Today, Google announced Google App Engine for Business, and integration with VMware’s SpringSource offerings. On Monday, we got a preview of the news from David Glazer, Engineering Director at Google, and Jerry Chen, Senior Director Cloud Services at VMware.

For tech industry strategists, this is another step in the development of cloud platform-as-a-service (PaaS). Java Spring developers now have a full platform-as-a-service host offering in Google App Engine for Business, the previously announced VMforce offering from, plus the options of running their own platform and OS stacks on premise or in virtual machines at service providers supporting vCloud Express, such as Terremark.

What’s next? IBM and Oracle have yet to put up full Java PaaS offerings, so I expect that to show up sometime soon – feels late already for them to put up some kind of early developer version. And SAP is also likely to create their own PaaS offering. But it’s not clear if any of them will put the same emphasis on portability and flexible, rich Web-facing apps that Google and VMware are.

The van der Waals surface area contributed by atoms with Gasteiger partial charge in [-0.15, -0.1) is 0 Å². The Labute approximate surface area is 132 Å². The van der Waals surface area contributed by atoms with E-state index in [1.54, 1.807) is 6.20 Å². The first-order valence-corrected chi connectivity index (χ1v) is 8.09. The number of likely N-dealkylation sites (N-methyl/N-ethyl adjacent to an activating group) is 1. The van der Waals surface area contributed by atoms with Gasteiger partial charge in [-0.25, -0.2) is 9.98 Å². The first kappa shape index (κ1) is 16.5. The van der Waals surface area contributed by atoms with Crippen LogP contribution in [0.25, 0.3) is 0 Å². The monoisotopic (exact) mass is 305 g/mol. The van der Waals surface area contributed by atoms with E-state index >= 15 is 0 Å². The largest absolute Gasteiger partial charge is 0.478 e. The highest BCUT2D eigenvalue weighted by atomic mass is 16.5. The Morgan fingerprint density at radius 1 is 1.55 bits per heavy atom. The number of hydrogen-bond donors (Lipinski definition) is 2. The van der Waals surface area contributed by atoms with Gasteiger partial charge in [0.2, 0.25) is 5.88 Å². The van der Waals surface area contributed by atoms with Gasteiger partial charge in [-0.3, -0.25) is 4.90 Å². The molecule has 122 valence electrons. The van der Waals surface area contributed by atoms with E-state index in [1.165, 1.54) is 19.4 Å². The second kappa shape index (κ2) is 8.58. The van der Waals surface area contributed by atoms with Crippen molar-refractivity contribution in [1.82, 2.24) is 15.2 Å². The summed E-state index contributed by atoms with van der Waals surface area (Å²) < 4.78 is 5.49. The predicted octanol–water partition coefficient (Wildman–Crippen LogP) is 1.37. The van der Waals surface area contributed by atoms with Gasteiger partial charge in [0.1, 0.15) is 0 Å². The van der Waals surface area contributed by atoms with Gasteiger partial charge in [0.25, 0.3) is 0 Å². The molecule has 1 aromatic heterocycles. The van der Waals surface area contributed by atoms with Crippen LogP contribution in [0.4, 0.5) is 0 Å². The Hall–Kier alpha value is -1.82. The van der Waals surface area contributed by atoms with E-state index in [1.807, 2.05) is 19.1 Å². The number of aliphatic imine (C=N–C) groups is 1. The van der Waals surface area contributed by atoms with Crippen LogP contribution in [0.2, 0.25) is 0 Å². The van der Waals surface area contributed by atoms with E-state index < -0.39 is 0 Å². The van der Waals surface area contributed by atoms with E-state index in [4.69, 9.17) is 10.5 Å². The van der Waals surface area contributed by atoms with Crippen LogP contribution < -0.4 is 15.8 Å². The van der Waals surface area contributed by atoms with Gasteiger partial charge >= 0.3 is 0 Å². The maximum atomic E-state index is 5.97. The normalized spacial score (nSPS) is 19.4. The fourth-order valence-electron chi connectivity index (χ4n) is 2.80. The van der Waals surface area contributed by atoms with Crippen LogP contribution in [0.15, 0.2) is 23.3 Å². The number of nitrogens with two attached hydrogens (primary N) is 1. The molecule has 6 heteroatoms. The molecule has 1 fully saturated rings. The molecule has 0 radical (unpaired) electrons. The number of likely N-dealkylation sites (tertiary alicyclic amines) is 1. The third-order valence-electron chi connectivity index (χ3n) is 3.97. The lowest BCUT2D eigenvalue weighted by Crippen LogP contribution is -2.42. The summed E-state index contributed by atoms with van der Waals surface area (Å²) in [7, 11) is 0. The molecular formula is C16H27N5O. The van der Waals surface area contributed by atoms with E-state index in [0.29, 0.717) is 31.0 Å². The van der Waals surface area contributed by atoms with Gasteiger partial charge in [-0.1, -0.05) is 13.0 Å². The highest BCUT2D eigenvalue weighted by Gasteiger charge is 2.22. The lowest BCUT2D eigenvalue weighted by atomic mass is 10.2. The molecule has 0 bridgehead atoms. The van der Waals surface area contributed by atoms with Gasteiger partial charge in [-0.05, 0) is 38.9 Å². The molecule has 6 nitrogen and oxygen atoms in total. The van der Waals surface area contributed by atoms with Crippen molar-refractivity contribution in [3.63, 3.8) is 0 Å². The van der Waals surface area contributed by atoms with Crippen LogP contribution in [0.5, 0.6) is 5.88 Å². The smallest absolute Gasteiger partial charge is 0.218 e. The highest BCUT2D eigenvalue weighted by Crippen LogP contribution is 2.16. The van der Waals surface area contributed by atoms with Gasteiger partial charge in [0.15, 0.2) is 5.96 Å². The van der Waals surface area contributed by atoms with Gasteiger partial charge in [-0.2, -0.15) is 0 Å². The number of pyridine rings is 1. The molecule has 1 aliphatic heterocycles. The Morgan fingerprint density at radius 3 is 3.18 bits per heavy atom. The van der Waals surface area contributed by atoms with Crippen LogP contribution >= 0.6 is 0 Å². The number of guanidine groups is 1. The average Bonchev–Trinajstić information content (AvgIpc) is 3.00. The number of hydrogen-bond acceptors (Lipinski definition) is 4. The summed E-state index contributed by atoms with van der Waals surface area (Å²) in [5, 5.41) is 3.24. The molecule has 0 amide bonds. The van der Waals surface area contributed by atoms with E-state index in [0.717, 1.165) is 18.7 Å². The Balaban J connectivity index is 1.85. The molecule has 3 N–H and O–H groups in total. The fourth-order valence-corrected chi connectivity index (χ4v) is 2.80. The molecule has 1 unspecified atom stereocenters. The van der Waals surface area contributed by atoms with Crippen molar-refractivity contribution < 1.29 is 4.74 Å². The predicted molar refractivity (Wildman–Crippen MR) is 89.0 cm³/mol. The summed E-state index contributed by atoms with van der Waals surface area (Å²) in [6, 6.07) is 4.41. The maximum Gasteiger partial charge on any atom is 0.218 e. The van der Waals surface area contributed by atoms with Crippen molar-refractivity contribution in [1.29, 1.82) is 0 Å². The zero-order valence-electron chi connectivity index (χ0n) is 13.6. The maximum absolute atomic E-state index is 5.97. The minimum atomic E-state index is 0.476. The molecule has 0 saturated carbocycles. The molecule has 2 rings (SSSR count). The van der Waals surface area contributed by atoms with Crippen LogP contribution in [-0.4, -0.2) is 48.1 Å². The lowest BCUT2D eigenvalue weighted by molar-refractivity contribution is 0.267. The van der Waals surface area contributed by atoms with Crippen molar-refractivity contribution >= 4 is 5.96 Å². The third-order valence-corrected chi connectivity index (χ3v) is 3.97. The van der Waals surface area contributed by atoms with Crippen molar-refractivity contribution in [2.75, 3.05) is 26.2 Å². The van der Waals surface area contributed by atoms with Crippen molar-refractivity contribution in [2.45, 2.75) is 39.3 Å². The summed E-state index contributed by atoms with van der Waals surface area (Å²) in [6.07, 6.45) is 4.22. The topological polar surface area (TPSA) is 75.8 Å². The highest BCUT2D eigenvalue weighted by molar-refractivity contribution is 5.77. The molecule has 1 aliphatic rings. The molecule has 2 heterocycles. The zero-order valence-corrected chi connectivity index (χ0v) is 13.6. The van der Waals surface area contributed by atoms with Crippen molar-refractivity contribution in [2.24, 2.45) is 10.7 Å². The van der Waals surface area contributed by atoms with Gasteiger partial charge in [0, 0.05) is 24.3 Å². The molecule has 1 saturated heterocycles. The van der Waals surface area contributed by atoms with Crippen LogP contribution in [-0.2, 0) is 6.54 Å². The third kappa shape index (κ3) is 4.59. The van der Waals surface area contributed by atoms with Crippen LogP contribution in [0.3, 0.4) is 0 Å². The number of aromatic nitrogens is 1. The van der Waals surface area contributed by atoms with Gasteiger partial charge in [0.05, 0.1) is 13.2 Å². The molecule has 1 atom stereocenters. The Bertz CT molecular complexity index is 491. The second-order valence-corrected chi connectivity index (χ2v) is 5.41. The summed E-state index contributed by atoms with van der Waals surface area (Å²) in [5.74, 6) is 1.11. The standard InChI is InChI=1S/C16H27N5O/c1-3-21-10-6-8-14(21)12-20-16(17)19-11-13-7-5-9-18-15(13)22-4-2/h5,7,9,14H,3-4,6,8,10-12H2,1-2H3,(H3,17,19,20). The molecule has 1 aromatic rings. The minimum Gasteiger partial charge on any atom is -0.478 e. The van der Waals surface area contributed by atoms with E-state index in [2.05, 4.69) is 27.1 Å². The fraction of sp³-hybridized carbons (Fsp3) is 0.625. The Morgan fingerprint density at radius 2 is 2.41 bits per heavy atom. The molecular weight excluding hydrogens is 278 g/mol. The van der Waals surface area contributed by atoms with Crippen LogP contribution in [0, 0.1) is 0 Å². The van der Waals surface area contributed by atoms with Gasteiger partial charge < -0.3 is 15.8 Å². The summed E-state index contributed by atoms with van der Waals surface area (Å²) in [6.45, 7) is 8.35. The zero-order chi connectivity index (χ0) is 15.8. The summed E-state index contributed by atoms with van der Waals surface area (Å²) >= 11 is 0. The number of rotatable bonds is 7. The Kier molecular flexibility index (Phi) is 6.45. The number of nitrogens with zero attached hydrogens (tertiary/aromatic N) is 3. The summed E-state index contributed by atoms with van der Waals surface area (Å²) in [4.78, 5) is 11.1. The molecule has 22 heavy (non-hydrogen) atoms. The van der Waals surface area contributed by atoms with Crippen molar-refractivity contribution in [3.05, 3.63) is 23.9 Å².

So Google aims to expand into enterprise support – but will need more than the planned SQL support, SSL, and SLAs they are adding this year. They'll also need to figure out how to fully integrate into corporate networks, the way that CloudSwitch aims to do.

And VMware takes another step in its long-term ambition to become a full-fledged software platform vendor. Will they continue to rely on others for a database, or try to get their own? Will they build their own distributed database? Those are the questions we are thinking about.

What do you think?

Here’s a wild idea.
Would Microsoft ever enable Java Spring on Windows Azure? Sounds wacky…. but Microsoft wants Azure to be an appealing platform for all developers. They support PHP already, in addition to .NET. And they’ve shown themselves to be serious about interoperability over the last several years.